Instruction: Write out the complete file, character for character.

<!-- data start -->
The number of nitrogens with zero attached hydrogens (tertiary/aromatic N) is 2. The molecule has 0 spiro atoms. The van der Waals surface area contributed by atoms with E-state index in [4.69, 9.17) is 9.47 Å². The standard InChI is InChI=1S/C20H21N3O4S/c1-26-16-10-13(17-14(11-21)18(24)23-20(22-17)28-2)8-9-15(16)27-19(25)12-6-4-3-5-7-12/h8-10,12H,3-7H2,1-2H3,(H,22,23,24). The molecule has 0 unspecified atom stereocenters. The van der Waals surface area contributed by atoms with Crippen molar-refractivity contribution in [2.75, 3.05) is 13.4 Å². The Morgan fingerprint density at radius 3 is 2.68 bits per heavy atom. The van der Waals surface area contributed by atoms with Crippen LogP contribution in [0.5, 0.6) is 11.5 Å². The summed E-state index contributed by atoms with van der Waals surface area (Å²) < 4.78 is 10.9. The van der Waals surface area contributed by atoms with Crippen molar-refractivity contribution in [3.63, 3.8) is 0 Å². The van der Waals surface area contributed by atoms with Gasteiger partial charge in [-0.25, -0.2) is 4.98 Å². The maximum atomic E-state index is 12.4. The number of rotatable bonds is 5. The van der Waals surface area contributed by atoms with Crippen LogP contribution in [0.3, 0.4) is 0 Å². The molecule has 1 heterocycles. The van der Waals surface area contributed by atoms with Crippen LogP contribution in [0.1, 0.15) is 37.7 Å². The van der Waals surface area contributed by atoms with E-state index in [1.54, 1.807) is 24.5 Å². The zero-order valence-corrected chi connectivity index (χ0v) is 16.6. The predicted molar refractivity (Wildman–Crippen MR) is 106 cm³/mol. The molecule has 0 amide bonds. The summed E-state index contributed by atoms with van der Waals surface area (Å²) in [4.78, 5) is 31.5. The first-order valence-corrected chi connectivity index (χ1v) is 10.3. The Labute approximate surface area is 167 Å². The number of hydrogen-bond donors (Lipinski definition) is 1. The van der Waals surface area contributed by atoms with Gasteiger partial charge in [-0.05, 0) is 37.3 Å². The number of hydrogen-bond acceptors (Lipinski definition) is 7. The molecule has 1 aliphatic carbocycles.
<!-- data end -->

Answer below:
The number of nitrogens with zero attached hydrogens (tertiary/aromatic N) is 2. The molecule has 0 spiro atoms. The van der Waals surface area contributed by atoms with E-state index in [4.69, 9.17) is 9.47 Å². The standard InChI is InChI=1S/C20H21N3O4S/c1-26-16-10-13(17-14(11-21)18(24)23-20(22-17)28-2)8-9-15(16)27-19(25)12-6-4-3-5-7-12/h8-10,12H,3-7H2,1-2H3,(H,22,23,24). The molecule has 0 unspecified atom stereocenters. The van der Waals surface area contributed by atoms with Crippen molar-refractivity contribution in [2.75, 3.05) is 13.4 Å². The Morgan fingerprint density at radius 3 is 2.68 bits per heavy atom. The van der Waals surface area contributed by atoms with Crippen LogP contribution in [0.5, 0.6) is 11.5 Å². The summed E-state index contributed by atoms with van der Waals surface area (Å²) < 4.78 is 10.9. The van der Waals surface area contributed by atoms with Crippen molar-refractivity contribution in [3.63, 3.8) is 0 Å². The van der Waals surface area contributed by atoms with Gasteiger partial charge in [-0.25, -0.2) is 4.98 Å². The maximum atomic E-state index is 12.4. The number of rotatable bonds is 5. The van der Waals surface area contributed by atoms with Crippen LogP contribution in [0.3, 0.4) is 0 Å². The molecule has 1 heterocycles. The van der Waals surface area contributed by atoms with Crippen LogP contribution in [0.1, 0.15) is 37.7 Å². The van der Waals surface area contributed by atoms with E-state index in [1.54, 1.807) is 24.5 Å². The zero-order valence-corrected chi connectivity index (χ0v) is 16.6. The predicted molar refractivity (Wildman–Crippen MR) is 106 cm³/mol. The molecule has 0 amide bonds. The summed E-state index contributed by atoms with van der Waals surface area (Å²) in [4.78, 5) is 31.5. The first-order valence-corrected chi connectivity index (χ1v) is 10.3. The Labute approximate surface area is 167 Å². The number of hydrogen-bond donors (Lipinski definition) is 1. The van der Waals surface area contributed by atoms with Gasteiger partial charge in [-0.05, 0) is 37.3 Å². The number of hydrogen-bond acceptors (Lipinski definition) is 7. The molecule has 1 aliphatic carbocycles.